sat 13/07/2024

Fatma Said, Tim Allhoff, Lafayette Club review - from Fauré to the Middle East and back | reviews, news & interviews

Fatma Said, Tim Allhoff, Lafayette Club review - from Fauré to the Middle East and back

Fatma Said, Tim Allhoff, Lafayette Club review - from Fauré to the Middle East and back

Eclectic programme shows all the colours and textures of Said's wonderful rich voice

A serious talent kicking up her heels: Fatma SaidJames Bort/Warner

It’s proving to be an extraordinary year for Cairo-born soprano Fatma Said, one of the most exciting musicians to bridge the gap between the Arab and the Western classical music worlds. This April she made her debut at the Carnegie Hall, while as artist in residence at the Wiener Konzerthaus she will be collaborating with musicians including Marin Alsop and the acclaimed Polish countertenor Jakub Jozef Orlinski.

Last night, however, in the second concert she has performed for Through the Noise, she told the audience that “When I looked back at my year this was absolutely one of my highlights”. Last time she’d appeared for the organisation in the Oslo club in Hackney, this time she was singing at the new Lafayette Club at Kings Cross and she took full advantage of the setting to deploy a repertoire that was as heartfelt as it was experimental.  

She began on a traditional note with Fauré’s "Après un Rêve", one of his early works written in the 1870s. It’s a beautiful piece and not a difficult one but Said used it to demonstrate all the colours and textures of her wonderful, rich voice. In the lower notes, there was a sense of dark silkiness while as she reached the higher range the notes shimmered with ghostly silver. It was a hypnotic beginning to the joyfully eclectic programme to come.

We remained in France but travelled forward 70 years for her delivery of Poulenc’s swooping, lyrical "Les chemins de l’amour". Here, at the same time as revelling in the sense of light and weightlessness in the more effervescent passages she also played with the song’s elasticity, drawing out the pauses for full humorous effect.

Tim AllhoffHer accompanist for the evening was the Munich-based pianist and composer Tim Allhoff (pictured right by Maximilian Koenig), one of the musicians she collaborated with for her most recent album, Kaleidoscope. Allhoff brought his own star quality to proceedings, displaying a wit and virtuoso versatility that heightened the sense of sophisticated fun. That started to come to the fore in Said’s performance of "Ne Me Quitte Pas" from Les Parapluies de Cherbourg, previously sung by Catherine Deneuve (in the film) and Marianne Faithfull among others. While Said’s voice excavated all the velvety longing and regret from the music, Allhoff brought a subtle modern jazz inflection to the cascading accompaniment, injecting a gentle dynamism into the nostalgia.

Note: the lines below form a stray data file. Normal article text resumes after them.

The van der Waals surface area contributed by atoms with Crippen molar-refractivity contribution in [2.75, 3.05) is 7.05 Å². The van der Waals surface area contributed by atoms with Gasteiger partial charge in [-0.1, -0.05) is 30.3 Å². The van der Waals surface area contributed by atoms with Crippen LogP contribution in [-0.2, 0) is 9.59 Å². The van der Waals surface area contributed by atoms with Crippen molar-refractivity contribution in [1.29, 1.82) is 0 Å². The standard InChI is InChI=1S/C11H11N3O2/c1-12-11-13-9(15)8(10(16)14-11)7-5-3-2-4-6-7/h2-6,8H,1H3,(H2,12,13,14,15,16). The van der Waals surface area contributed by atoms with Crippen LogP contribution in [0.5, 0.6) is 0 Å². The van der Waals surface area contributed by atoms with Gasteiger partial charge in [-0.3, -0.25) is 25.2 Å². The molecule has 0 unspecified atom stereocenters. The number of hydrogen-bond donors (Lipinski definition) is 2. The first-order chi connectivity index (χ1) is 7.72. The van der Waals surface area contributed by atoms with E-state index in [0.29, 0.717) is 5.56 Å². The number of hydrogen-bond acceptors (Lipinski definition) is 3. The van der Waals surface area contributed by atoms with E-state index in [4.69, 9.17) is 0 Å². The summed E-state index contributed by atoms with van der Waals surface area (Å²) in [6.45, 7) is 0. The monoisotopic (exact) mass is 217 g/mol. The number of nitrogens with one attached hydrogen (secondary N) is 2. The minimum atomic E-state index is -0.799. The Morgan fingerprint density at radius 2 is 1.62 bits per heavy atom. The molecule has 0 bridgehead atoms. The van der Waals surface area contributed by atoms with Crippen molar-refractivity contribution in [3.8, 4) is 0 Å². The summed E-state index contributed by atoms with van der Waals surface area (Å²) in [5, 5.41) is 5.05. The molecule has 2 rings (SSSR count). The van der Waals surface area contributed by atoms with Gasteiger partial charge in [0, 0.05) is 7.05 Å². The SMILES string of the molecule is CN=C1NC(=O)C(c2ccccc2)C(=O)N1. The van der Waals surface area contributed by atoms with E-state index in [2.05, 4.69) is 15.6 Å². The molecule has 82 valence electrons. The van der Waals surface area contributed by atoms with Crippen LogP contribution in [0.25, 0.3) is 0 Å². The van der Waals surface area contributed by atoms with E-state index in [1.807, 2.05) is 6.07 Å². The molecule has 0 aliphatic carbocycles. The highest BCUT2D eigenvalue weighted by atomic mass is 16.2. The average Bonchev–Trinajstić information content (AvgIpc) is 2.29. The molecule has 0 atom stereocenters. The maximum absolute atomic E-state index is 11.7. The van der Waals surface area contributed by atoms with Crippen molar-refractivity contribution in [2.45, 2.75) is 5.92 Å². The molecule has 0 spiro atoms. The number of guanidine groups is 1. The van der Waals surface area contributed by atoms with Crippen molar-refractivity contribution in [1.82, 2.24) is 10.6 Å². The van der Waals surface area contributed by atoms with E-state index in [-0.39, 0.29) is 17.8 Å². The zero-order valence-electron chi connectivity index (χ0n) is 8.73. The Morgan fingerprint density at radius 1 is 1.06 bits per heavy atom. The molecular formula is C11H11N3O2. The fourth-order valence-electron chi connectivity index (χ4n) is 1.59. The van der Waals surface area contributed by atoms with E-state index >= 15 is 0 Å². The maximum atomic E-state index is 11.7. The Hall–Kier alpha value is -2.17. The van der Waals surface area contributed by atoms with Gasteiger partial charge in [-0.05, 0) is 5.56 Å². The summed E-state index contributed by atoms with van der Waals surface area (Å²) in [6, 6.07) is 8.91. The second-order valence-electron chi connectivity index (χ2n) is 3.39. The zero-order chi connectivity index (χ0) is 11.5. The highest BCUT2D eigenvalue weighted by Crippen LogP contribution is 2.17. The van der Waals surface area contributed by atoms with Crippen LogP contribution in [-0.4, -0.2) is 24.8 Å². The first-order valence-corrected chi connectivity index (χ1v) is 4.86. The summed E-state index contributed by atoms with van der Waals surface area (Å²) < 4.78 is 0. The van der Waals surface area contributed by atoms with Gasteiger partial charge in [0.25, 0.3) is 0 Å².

Following the French dominated opening we moved into the Arab section of the concert – “Are there any Arabs in the house?” Said asked to responding whoops. First she sang the Egyptian song "Bahlam Maak", composed by Hani Shenouda, in which the singer dreams of facing the challenges of a voyage on a ship with the man she loves. Here, through gentle tilts of the voice, she gave a full sense of the shifts in mood as the singer imagines each possible scenario. This was followed by "Sahar El Layali"  by Elias Rahbani, a more serpentine, almost hallucinatory work in which the rasping vowels resonated hauntingly round the auditorium.

A particularly powerful moment came when Said performed "Ad Ay Sa’ab", a piece written specially for her by Tamer Hussein and inspired by the famous Argentinian tango-style song "El Choclo" composed by Angel Villoldo. The song is an address to hardworking women and girls across the Arab world, and as it rang out across the crowd it was clear that Said’s proud, vigorous delivery came from the heart.

Allhoff’s technically sparkling jazz improvisation on the Beatles’ "Blackbird" provided a hypnotic interlude, then we were into the American section of the evening, kicking off with William Bolcom’s "Song of Black Max" from his Cabaret Songs written in 1978. In this Said more than demonstrated how her comedic timing more than matches her musical timing. Afterwards we were treated to Gershwin: "The Man I Love", "Summertime" and "By Strauss". Of these the first was the strongest, given a full shimmering sensual delivery, and though "Summertime" wasn’t a definitive rendition, it wonderfully showed her effortless range.

By this point we were very much in cabaret mode – and after another interlude from Allhoff performing a work from his MORLA album, the evening rounded off "What I Did for Love" from A Chorus Line, "Misty" by Erroll Garner and "I Love a Piano" by Irving Berlin. Probably it says all you need to know about the maturity and resonance of Said’s voice that in "Misty", when she sang “I’m as helpless as a kitten up a tree”, she sounded more like a lioness. This woman was the first Egyptian soprano to perform at Milan’s great Teatro All Scala – in this more intimate setting there was a real sense of a serious talent enjoying kicking up her heels. It seems there's little doubt that Through the Noise will be seeing more appearances from Said in the future.

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